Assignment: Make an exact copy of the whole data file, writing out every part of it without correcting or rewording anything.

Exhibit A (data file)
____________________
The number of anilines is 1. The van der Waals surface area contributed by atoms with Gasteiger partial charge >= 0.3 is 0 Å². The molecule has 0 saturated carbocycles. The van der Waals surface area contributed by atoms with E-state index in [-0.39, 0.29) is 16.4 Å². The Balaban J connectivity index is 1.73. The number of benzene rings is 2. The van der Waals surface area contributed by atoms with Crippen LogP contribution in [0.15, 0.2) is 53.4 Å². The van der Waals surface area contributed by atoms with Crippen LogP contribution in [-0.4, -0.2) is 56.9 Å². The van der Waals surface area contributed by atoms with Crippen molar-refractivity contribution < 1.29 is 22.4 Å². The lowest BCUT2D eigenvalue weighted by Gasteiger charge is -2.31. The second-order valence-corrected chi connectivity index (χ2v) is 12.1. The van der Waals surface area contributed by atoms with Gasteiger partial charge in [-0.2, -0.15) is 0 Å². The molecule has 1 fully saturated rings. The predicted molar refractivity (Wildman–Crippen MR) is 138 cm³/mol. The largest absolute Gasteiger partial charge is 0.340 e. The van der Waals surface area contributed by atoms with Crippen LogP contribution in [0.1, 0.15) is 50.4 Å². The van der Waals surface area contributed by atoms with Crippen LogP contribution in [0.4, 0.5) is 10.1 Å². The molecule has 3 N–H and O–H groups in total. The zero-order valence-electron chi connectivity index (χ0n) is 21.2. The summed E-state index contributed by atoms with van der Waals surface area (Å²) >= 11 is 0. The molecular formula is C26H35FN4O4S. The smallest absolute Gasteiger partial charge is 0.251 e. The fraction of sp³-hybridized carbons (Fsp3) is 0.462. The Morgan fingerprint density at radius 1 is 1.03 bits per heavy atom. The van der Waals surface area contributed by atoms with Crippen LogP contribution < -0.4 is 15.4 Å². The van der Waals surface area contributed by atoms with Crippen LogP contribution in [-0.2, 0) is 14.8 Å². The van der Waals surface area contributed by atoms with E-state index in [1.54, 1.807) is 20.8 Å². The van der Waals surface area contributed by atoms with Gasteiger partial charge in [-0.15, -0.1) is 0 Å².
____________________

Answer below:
The number of anilines is 1. The van der Waals surface area contributed by atoms with Gasteiger partial charge >= 0.3 is 0 Å². The molecule has 0 saturated carbocycles. The van der Waals surface area contributed by atoms with E-state index in [-0.39, 0.29) is 16.4 Å². The Balaban J connectivity index is 1.73. The number of benzene rings is 2. The van der Waals surface area contributed by atoms with Crippen LogP contribution in [0.15, 0.2) is 53.4 Å². The van der Waals surface area contributed by atoms with Crippen LogP contribution in [-0.4, -0.2) is 56.9 Å². The van der Waals surface area contributed by atoms with Crippen molar-refractivity contribution < 1.29 is 22.4 Å². The lowest BCUT2D eigenvalue weighted by Gasteiger charge is -2.31. The second-order valence-corrected chi connectivity index (χ2v) is 12.1. The van der Waals surface area contributed by atoms with Gasteiger partial charge in [-0.2, -0.15) is 0 Å². The molecule has 1 fully saturated rings. The predicted molar refractivity (Wildman–Crippen MR) is 138 cm³/mol. The largest absolute Gasteiger partial charge is 0.340 e. The van der Waals surface area contributed by atoms with Crippen LogP contribution in [0.1, 0.15) is 50.4 Å². The van der Waals surface area contributed by atoms with Crippen LogP contribution in [0.4, 0.5) is 10.1 Å². The molecule has 3 N–H and O–H groups in total. The zero-order valence-electron chi connectivity index (χ0n) is 21.2. The summed E-state index contributed by atoms with van der Waals surface area (Å²) >= 11 is 0. The molecular formula is C26H35FN4O4S. The smallest absolute Gasteiger partial charge is 0.251 e. The fraction of sp³-hybridized carbons (Fsp3) is 0.462. The Morgan fingerprint density at radius 1 is 1.03 bits per heavy atom. The van der Waals surface area contributed by atoms with Crippen LogP contribution < -0.4 is 15.4 Å². The van der Waals surface area contributed by atoms with Crippen LogP contribution in [-0.2, 0) is 14.8 Å². The van der Waals surface area contributed by atoms with E-state index in [1.54, 1.807) is 20.8 Å². The van der Waals surface area contributed by atoms with Gasteiger partial charge in [-0.15, -0.1) is 0 Å².